On June 10, the Australian extended the witch-hunt to the country’s universities. It published sensationalist claims that research projects being conducted in partnership with Chinese universities and institutes are “contributing to enhancing the sophistication of China’s military and intelligence technology.”
The University of Adelaide was indicted for collaborating in research to develop “superior rubber-based materials.” Such rubber, readers were told, could be used in the production of Chinese jet fighters.
The University of NSW was working with Chinese companies on a “new type of world-class wireless infrastructure.” The article declared such technology would have “obvious military and espionage uses.”
The University of Technology Sydney (UTS) was indicted for joint projects with Chinese collaborators in fields such as “big data technologies, metamaterials, advanced electronics and quantum computing and communications.” All these areas, the article insisted, “have military or security applications.”
One could have added that virtually any aspect of technology has similar potential.
The author of the inane article, academic and former Green candidate Clive Hamilton, asserted: “UTS appears to have become an unofficial outpost of China’s scientific research, some with direct application to advancing the PLA’s (Peoples Liberation Army) fighting capacity.”
This follows a comment published on June 4 by the Conversation website, written by academic James Leibold, demanding the eviction of the Australia China Relations Institute from UTS. Leibold accused the institute of “courting” Australian journalists on Beijing’s behalf, by financing them to undertake “study tours” of China.
Among the journalists he named—and over whom he, at the least, cast suspicion—were Paul Kelly, editor-at-large of the Australian; Ross Gittins, economics editor for the Sydney Morning Herald; Malcolm Farr, national political editor of News Limited’s online news.com.au; and Jim Middleton, a commentator on Sky News.
On June 11, the ABC accused the Chinese government of attempting to establish influence over the Australian media—including the ABC itself. Among the cases it ludicrously cited was a program co-produced by Murdoch media’s Sky News cable channel and China Central Television. It consisted of a panel of “experts” debating foreign policy controversies such as Beijing’s territorial claims in the South China Sea.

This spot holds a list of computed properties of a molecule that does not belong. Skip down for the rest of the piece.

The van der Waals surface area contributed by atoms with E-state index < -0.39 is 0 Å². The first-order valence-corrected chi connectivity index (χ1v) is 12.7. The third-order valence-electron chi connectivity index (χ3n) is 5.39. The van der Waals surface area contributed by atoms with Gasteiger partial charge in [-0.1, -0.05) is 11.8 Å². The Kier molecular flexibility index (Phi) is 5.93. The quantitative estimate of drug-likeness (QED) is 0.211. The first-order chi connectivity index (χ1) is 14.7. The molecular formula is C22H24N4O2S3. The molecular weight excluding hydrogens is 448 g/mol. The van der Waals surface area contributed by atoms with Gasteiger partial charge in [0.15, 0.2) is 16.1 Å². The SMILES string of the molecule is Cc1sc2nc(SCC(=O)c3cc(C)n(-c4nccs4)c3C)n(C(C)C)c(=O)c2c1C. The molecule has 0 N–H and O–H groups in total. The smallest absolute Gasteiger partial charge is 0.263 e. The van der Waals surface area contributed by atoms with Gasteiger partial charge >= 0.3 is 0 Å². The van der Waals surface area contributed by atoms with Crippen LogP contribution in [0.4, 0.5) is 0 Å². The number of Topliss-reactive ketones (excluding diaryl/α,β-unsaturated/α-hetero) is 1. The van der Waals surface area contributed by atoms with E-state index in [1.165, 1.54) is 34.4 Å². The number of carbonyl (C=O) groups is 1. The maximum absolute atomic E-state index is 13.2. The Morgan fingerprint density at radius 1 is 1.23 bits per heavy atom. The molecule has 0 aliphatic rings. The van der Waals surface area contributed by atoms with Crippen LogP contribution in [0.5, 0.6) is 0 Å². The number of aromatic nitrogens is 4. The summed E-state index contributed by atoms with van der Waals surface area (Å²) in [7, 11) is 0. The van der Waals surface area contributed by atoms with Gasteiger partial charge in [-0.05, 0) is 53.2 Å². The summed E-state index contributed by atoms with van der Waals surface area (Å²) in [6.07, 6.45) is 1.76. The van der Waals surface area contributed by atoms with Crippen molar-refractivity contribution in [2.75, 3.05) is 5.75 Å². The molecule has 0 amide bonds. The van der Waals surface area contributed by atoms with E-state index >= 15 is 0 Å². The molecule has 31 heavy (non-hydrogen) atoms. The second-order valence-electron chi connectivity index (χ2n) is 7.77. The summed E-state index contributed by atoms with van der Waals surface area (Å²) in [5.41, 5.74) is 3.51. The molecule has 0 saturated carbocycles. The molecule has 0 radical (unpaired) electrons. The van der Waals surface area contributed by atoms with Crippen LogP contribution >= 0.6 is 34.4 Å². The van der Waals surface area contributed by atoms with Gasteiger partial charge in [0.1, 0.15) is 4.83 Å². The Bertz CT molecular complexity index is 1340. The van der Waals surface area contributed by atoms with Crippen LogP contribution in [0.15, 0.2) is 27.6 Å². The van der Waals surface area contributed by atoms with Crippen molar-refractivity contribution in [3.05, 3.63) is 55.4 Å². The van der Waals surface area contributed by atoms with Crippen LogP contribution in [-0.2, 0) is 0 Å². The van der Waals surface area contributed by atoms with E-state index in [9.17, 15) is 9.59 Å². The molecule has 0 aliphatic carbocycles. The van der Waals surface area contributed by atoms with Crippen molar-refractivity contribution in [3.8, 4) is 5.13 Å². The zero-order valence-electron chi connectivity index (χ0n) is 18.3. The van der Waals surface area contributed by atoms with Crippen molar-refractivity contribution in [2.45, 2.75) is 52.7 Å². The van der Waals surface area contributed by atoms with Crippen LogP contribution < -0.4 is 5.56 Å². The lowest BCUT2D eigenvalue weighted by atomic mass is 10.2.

As the World Socialist Web Site noted last September, the anti-China campaign is being waged in the “language of political purges, police raids, mass arrests and internment camps for ‘traitors’ and ‘enemy aliens’ in the event of a war with China” (see: “Opponents of war with China labelled ‘rats, flies, mosquitoes and sparrows’”).
The over-riding aim of the campaign is to combat the widespread anti-war sentiment in the working class. Years of wars and intrigues, waged on the fraudulent pretext of combatting terrorism, have given rise to growing opposition to the US-Australia military alliance. American imperialism, not China, is viewed as the greatest threat to peace and progress by most Australian workers and youth.
The greatest fear of the ruling class is that anti-war sentiment will intersect with the mounting anger toward the existing economic and political order that has emerged around the world. No less than in the US and Europe, millions of workers in Australia are increasingly hostile to the capitalist profit system, and the political parties that defend it, due to the endless assault being waged against their living standards.
Under such conditions, the stoking of anti-Chinese paranoia is being used to try to disorientate and divert sections of the population into patriotism and chauvinism. It will be used to justify squandering resources on the military on the grounds the country is “under threat” from the Chinese regime. Opponents of militarism and war—especially the socialist movement—will be denounced as “traitors” and apologists for the Chinese Communist Party.
The fact that the CCP is the political representative and guardian of the Chinese capitalist class, and is totally hostile to socialism and the working class, will not stand in the way of this Australian nationalist propaganda.